Sick of making New Year’s resolutions only to forget what they were a month down the road? Why is it that we start the year with all good intentions to get organized, lose weight, be a better parent, relax more, join that gym, etc. only to once again fail so we can beat ourselves up and tell self-deprecating jokes about that resolution that never came to pass?
The reason is because we set ourselves goals rather than taking a hard look below to see what we need in order to do what we want. Goals are external motives and work only as long as our internal intentions are connected to the goals. As the saying goes, our hearts must be in it. But it’s not really our hearts that drive our follow-through. It’s what lies in our unconscious—what we really believe about ourselves, and what accomplishing that goal would really mean.
Dr. Michael Bader of the Institute for Change said in his article on Huffington Post, “The reason that New Year’s resolutions don’t work is that we have unconscious resolutions not to change. For every conscious resolution to lose weight, stop drinking, save money, call your Mom more often, control your temper, or finish that project, there are unconscious commitments to keep things exactly the way they are.”
You might even be unconsciously afraid of meeting your goals or expectations if it means moving out of your comfort zone or fearing you could hurt someone or leave someone behind. If you think you’ve got what it takes to do what you want, then you’re faced with having to do it.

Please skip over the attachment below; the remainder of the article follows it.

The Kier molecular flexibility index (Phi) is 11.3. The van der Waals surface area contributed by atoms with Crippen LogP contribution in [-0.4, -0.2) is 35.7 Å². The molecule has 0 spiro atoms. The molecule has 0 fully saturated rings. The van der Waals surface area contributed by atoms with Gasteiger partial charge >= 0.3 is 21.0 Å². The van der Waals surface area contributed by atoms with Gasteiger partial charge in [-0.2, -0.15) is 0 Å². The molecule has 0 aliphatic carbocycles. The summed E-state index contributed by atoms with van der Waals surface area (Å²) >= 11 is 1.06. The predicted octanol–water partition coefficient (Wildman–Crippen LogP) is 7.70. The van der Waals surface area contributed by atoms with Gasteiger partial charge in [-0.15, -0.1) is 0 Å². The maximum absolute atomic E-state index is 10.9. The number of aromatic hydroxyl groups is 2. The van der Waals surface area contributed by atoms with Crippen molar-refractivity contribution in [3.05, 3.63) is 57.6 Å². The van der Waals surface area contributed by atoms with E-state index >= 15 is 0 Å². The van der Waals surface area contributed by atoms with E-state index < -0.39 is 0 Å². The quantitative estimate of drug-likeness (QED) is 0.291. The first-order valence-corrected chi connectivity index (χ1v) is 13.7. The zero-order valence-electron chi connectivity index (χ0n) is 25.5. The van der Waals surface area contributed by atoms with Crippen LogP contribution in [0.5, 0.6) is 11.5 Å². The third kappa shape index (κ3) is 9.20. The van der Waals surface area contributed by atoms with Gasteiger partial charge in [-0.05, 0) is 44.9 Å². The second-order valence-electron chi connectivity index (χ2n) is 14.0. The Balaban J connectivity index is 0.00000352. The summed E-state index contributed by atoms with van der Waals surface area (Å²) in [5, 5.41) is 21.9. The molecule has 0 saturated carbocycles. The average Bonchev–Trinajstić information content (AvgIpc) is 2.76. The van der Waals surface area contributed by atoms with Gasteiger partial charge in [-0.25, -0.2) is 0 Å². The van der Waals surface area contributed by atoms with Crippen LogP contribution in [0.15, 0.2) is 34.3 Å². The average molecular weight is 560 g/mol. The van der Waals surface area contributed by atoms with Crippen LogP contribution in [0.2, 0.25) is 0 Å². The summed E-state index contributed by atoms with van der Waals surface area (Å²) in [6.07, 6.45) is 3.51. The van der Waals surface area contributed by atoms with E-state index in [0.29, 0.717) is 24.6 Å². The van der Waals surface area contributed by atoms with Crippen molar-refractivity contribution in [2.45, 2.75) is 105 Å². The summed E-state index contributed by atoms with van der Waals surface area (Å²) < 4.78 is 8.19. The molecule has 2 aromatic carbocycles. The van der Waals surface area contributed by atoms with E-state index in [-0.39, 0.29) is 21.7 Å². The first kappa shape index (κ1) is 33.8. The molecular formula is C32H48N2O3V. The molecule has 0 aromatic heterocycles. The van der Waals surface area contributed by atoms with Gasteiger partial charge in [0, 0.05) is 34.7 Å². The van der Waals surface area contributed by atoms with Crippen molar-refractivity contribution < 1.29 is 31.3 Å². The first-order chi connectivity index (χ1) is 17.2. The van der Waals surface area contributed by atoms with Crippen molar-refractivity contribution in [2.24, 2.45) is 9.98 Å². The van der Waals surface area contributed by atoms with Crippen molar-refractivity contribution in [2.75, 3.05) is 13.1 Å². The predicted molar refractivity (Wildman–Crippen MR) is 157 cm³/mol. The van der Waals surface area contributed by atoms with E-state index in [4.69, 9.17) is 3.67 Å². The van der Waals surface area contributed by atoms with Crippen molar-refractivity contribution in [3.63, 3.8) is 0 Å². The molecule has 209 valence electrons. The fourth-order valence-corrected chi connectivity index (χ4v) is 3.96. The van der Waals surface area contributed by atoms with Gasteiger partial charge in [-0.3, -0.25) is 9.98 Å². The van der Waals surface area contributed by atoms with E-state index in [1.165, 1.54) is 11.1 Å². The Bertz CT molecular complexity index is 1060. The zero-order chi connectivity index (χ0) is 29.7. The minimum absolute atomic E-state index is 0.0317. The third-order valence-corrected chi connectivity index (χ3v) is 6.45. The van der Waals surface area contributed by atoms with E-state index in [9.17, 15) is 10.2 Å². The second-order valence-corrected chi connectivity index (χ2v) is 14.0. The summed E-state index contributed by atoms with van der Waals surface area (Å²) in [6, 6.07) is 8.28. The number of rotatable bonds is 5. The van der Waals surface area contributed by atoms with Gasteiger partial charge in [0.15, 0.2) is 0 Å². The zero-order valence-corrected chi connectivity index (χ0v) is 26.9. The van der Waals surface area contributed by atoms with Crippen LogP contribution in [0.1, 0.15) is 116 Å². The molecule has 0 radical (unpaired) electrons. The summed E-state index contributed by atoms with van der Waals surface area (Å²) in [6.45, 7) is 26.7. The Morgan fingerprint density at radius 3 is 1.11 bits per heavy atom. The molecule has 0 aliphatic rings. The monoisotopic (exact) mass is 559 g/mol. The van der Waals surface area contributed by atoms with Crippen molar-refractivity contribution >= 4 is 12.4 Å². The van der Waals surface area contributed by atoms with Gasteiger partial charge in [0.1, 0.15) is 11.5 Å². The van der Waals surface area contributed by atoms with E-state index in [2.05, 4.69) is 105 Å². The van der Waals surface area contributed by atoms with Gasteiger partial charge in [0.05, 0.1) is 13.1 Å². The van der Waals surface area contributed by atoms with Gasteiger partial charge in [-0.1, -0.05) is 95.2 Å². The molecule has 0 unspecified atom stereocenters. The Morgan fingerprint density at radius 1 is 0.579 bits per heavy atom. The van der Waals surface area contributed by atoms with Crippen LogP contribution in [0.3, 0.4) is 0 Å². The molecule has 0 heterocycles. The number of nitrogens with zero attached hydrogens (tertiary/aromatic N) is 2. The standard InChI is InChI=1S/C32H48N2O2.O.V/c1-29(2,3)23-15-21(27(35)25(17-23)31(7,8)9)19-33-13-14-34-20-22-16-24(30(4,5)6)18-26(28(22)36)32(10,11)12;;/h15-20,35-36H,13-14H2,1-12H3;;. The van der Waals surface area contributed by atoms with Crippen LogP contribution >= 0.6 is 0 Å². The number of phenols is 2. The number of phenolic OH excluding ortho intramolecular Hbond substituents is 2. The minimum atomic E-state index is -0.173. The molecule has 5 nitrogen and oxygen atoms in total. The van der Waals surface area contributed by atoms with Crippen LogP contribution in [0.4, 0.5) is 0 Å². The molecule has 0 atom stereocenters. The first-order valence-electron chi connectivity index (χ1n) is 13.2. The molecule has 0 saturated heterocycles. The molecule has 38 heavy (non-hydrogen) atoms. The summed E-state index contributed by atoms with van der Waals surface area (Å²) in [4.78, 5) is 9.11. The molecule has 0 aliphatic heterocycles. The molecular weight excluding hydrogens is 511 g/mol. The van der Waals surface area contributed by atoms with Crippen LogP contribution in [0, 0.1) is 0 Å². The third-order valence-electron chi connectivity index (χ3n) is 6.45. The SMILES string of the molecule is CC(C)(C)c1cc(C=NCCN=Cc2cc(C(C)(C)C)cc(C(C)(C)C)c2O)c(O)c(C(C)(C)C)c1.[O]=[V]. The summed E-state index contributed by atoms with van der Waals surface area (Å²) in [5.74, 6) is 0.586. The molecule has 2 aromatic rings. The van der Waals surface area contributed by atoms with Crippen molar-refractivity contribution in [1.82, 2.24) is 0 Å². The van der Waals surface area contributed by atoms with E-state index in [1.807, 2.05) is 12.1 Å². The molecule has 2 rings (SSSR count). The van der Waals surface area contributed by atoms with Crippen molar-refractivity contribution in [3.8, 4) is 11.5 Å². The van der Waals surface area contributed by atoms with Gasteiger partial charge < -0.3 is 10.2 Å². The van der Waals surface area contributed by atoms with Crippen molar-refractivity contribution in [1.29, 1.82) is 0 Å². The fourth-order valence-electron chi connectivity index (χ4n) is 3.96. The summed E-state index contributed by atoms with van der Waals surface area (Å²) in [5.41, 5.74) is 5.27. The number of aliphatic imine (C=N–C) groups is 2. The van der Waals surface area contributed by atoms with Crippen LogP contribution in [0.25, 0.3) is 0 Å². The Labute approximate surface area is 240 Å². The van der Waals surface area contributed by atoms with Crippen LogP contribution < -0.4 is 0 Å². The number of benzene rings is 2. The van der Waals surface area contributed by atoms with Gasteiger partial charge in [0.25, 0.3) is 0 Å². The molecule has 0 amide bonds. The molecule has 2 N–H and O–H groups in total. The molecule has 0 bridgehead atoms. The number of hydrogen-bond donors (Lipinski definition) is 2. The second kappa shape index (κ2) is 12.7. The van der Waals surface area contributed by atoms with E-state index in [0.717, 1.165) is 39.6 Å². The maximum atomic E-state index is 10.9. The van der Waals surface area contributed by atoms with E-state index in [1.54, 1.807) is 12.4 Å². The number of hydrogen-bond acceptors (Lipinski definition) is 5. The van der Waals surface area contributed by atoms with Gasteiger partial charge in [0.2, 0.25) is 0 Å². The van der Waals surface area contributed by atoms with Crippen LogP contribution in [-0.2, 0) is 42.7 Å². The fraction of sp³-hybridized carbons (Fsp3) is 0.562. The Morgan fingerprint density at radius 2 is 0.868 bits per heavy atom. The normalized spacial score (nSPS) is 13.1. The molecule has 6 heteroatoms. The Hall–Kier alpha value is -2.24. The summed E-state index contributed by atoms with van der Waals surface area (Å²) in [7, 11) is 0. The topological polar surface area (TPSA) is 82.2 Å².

Our highest aspirations are often undermined by the beliefs we hold in our unconscious that have roots in our childhoods and the messages we came to believe about ourselves and others. Those messages, if they are negative, keep us self-critical.
How often do you criticize yourself? How does it feel when you do? When you get down on yourself, don’t you find that you send that same energy out and get critical of those around you—and actually blame others for the way you feel? Children get that blame regularly and then learn to feel responsible for their parents feelings.
Does self-criticism ever motivate you to do better? Poor actions can work as wake-up calls, but for the most part when we get down on ourselves, we sabotage our intentions, become highly vulnerable to getting our buttons pushed, feel like failures, and go back to the stuck position that resolutions are meant to get us out of.
So instead of making New Year’s resolutions or setting arbitrary goals, work on self-acceptance. The truth is we must accept ourselves or at least certain aspects of ourselves before we can improve in that area. And that means saying to yourself, “I accept that I am feeling really down about my weight” or whatever you want to improve. Stay with the feelings instead of masking them with some form of distraction or a goal you will likely fall short of making. Once you can make peace with yourself, you are in a better place to choose what you want to do about it.
2 thoughts on “Self-Acceptance Must Come Before Change”
Bonnie, these are wonderful tips and I plan to add them to the ones I already have from you (which help my relationship with my daughter so much!). May I suggest an addition to #8 about expecting appreciation? You said, “your child hasn’t had another family to compare you to.” Foster kids HAVE had another family or families to compare a parent to, so perhaps noting that exception would help foster families feel more included. As the parent of an adopted child, I see assumptions like this everywhere, that all families are birth families, and they are not. (:
Thank you Catherine. Very good point.
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